It should be a harrowing read, and it frequently is: that it doesn’t make you despair entirely is down to Winwood’s skill as a prose stylist. He makes a compelling argument and overturns some long-held notions about “rock and roll excess” by deftly tying together a vast amount of information – from first-hand accounts to interviews with psychologists – and liberally lacing it with dark, self-deprecating humour. It’s clearly a book with limitations: Winwood sticks with the world he knows best – heavy metal, hard rock and punk predominate – which means the vast majority of the interviewees are male and almost all are white. But what he’s saying seems universally applicable: there’s no way of telling directly from Bodies if things are different in, say, the world of hip-hop, but the mortality rate among young rappers strongly suggests they’re not.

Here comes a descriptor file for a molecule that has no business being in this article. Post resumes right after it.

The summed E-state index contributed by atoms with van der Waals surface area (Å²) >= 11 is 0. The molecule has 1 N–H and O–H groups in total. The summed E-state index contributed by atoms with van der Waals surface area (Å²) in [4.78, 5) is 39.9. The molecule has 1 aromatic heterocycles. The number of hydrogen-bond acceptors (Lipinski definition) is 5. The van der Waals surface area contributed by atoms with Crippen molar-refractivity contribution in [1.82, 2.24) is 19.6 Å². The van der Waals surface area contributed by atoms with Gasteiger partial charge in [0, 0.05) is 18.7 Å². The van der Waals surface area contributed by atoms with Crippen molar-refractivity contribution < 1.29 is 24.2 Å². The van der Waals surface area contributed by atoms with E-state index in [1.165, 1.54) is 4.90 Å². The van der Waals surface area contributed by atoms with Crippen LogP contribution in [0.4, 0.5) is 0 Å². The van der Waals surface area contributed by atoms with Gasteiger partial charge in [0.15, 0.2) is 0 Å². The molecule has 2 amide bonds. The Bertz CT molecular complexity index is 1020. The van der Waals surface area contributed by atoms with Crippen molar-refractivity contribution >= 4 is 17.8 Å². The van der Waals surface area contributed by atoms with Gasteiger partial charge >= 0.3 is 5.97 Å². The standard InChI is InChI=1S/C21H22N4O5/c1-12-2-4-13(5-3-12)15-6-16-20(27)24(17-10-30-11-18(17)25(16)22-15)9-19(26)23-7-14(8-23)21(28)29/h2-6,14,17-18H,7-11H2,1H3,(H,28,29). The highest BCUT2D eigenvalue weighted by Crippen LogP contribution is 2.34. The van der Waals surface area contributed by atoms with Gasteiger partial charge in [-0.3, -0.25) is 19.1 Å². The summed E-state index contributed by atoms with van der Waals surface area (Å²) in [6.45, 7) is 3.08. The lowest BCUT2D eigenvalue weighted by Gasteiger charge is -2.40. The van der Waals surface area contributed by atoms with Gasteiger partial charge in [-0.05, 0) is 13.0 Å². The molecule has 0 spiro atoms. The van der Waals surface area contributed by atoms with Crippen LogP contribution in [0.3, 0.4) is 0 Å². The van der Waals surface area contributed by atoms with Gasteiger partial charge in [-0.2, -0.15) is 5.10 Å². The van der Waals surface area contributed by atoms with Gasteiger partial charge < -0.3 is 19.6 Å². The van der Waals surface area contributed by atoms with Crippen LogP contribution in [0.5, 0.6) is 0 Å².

It ends relatively happily, with its author sober, stable and married, and with some faint glimmers of hope on the horizon for the music world. The conversation about mental health has become more public in recent years, although Winwood notes sharply that the music industry’s willingness to have that conversation seems “contingent on it not interfering with the workings of an unjust business model”. It’s telling that the most pro-active organisation Bodies describes is a charity partly funded by musicians themselves, which plans to set up hubs in venues and provide a kind of mental health MOT to audience members and performers alike. Whether it works remains to be seen, but at least someone’s doing something.